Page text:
John Kirby Woollard (1942 - 2007)

At 10.30am on the 25th May 2007 John passed away. He had knowingly been suffering since February from an unknown bone marrow deficiency illness which developed into Leukaemia. He has left a legacy through his recordings going back to 1963.

Some of us called him "One Take Woollard", a testimony of his rare talent. We have lost our greatest friend. We have lost so much. John worshipped music and among others his big love was Mickey Newbury. These are some of his favourite lyrics, from the song Cortelia Clarke by M. Newbury:


A blind old man and I we came
To Guthrie just to see the train,
He was black and I was green.
Tell me son the old man said
Is the engine black or red.
That's the loudest thing I've ever seen.

(Mickey Newbury)
History
Discography
Photos
Media
Home
Links
2
Photos
Photos
Contact
Links
John Woollard
Media
History
History
Discography
Photos
Links
Media
This short biog was written for the sleeve notes of "Keep a Clear Head"
John sang with a local skiffle group in Leeds in 1956, then changed to Rock 'n Roll. He gigged the northern clubs and pubs and his first gig as professional musician, was at the Butlin's holiday  camp, at Clacton on Sea, in 1961. He  joined the Cherokees' in 1962, who were managed by the infamous "Roy Tempest". Signed to the same agency he met  Johnny Milton and The Condors, who had Paul Servis playing bass. The Cherokees attained a record deal with Columbia Records and were produced by  "Mickey Most".  This band achieved moderate chart success with a song called "Severn Golden Daffodils" reaching the dizzy heights of No25 in the national charts. They  retained a residency at The Star Club, Hamburg, where John met his long time friend, Jackie Lynton. In 1966 Mickey Most changed the band name and NYPL was born. In 1975 a band called "Little Big man" was formed, with Peter and former NYPL member David Bower, recording albums in London and Muscle Shoals, Alabama. This band emerged as a three piece acoustic band BMW and toured the folk clubs around England. They also opened up during the first week of  "Happy Hour" at Peter Stringfellows Club in London in 1980. John, Pete and Topper eventually reformed NYPL. John's main musical infuences, were Bobby "Blue" Bland, Ray Charles, Chuck Jackson, Elvis, Sam Cooke, Mickey Newbury, David Crosby, Dylan.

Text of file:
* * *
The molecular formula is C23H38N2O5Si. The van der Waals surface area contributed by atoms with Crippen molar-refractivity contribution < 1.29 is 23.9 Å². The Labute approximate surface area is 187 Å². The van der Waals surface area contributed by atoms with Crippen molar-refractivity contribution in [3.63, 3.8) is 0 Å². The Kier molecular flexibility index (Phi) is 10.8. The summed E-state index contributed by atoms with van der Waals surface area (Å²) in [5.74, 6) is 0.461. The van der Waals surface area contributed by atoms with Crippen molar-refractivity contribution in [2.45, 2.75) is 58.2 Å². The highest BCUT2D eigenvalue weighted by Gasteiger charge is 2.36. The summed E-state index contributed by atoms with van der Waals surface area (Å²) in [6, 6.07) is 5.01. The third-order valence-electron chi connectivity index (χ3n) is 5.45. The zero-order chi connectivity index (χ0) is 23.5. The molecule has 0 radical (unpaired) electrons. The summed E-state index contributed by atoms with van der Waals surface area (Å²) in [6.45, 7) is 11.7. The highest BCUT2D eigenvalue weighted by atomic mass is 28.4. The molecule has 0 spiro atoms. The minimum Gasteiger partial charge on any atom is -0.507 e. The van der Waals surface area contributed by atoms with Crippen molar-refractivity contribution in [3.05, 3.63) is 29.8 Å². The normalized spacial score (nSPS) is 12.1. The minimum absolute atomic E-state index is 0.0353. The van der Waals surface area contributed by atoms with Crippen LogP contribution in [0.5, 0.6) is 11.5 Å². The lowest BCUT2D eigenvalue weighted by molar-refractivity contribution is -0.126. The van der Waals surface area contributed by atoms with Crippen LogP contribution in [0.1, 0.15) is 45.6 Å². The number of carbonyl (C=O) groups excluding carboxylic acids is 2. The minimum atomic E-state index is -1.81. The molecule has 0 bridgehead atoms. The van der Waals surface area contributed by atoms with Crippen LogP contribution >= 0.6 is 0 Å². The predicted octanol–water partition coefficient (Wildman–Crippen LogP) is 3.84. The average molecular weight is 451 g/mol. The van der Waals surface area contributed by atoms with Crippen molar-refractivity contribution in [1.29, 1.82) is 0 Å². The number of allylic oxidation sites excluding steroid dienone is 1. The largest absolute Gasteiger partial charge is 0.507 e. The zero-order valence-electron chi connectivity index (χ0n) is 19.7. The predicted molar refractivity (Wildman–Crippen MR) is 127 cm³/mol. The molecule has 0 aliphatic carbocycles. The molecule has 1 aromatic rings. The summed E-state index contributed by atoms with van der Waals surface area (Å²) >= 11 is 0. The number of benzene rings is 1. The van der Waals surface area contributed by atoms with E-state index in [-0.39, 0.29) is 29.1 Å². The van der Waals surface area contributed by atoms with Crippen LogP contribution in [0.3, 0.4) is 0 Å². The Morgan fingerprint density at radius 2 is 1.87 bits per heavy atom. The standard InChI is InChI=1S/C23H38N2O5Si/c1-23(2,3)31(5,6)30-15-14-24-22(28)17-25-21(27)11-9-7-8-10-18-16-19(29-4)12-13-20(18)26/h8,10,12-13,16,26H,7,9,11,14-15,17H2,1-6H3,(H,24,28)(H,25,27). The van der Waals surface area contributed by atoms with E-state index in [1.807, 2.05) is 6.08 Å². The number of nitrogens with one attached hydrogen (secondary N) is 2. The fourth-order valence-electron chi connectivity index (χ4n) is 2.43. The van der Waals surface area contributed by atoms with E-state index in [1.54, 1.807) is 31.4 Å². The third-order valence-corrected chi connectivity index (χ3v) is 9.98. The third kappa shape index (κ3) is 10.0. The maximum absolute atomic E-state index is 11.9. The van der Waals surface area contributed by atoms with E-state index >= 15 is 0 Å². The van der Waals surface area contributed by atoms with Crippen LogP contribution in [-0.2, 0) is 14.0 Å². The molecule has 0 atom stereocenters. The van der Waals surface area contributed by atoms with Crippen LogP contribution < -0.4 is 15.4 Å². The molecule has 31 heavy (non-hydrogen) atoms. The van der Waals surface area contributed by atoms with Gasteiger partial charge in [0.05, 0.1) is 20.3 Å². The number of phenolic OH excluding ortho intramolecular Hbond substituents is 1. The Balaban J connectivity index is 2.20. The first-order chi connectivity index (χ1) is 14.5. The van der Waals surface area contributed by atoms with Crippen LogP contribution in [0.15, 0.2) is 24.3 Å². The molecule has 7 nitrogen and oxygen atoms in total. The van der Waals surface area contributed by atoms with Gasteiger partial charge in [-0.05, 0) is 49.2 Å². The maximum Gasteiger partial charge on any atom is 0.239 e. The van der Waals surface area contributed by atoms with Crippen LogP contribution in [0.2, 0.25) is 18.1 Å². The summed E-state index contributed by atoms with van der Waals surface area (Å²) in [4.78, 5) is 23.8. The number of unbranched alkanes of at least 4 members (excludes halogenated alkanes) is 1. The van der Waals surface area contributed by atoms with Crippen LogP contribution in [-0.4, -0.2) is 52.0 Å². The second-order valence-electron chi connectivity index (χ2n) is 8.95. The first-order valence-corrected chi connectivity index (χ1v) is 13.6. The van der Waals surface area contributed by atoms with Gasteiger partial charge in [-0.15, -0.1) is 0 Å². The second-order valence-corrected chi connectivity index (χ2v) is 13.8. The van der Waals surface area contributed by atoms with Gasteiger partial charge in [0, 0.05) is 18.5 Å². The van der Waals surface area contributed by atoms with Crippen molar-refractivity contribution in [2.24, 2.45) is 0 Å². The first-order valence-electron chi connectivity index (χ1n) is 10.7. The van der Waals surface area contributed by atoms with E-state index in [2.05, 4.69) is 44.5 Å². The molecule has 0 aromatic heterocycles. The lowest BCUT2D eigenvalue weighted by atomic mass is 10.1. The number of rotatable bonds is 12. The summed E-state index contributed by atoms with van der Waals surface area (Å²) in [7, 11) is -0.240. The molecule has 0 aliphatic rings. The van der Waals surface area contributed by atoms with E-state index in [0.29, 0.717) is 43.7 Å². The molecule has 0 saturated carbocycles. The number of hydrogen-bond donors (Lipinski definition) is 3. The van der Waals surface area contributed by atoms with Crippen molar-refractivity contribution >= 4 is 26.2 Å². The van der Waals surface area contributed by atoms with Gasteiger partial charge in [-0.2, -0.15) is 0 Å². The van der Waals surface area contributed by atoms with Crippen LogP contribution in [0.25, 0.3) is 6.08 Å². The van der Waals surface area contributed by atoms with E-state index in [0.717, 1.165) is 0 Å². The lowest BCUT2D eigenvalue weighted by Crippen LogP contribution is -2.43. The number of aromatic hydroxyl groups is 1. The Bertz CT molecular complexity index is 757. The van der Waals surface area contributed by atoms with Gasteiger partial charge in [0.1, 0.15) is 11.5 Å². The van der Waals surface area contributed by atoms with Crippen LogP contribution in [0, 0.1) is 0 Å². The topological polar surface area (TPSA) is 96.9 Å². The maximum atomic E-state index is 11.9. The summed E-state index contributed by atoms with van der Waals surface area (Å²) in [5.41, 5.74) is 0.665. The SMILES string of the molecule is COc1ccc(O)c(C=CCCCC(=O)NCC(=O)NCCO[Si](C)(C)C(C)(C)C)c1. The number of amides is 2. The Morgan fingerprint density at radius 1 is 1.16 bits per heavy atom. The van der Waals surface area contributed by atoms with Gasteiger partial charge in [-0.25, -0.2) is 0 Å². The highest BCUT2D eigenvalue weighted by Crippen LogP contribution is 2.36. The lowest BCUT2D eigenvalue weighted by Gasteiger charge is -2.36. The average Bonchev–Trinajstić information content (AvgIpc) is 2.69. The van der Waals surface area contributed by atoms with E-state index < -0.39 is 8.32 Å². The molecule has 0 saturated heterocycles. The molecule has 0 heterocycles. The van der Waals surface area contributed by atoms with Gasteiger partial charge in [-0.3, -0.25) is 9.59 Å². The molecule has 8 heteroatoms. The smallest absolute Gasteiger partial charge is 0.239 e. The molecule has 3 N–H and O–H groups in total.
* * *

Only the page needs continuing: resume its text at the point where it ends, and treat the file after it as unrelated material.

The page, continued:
Janet and John
When The Cherokees first started playing they used the name Roy Starr and The Cherokees
Johnny Milton and The Condors played the same circuit as the Cherokees, eg The California Ballroom, Dunstable and The Top Twenty Club where later in 1966 The Knack played.  On the 5th December 1966 this venue became
"The Bridgewater Discotheque".

Paul playing Pete's old Yamaha at a Woollard bash
John's 50th birthday at The Cricketers, Farnham.
Photos
3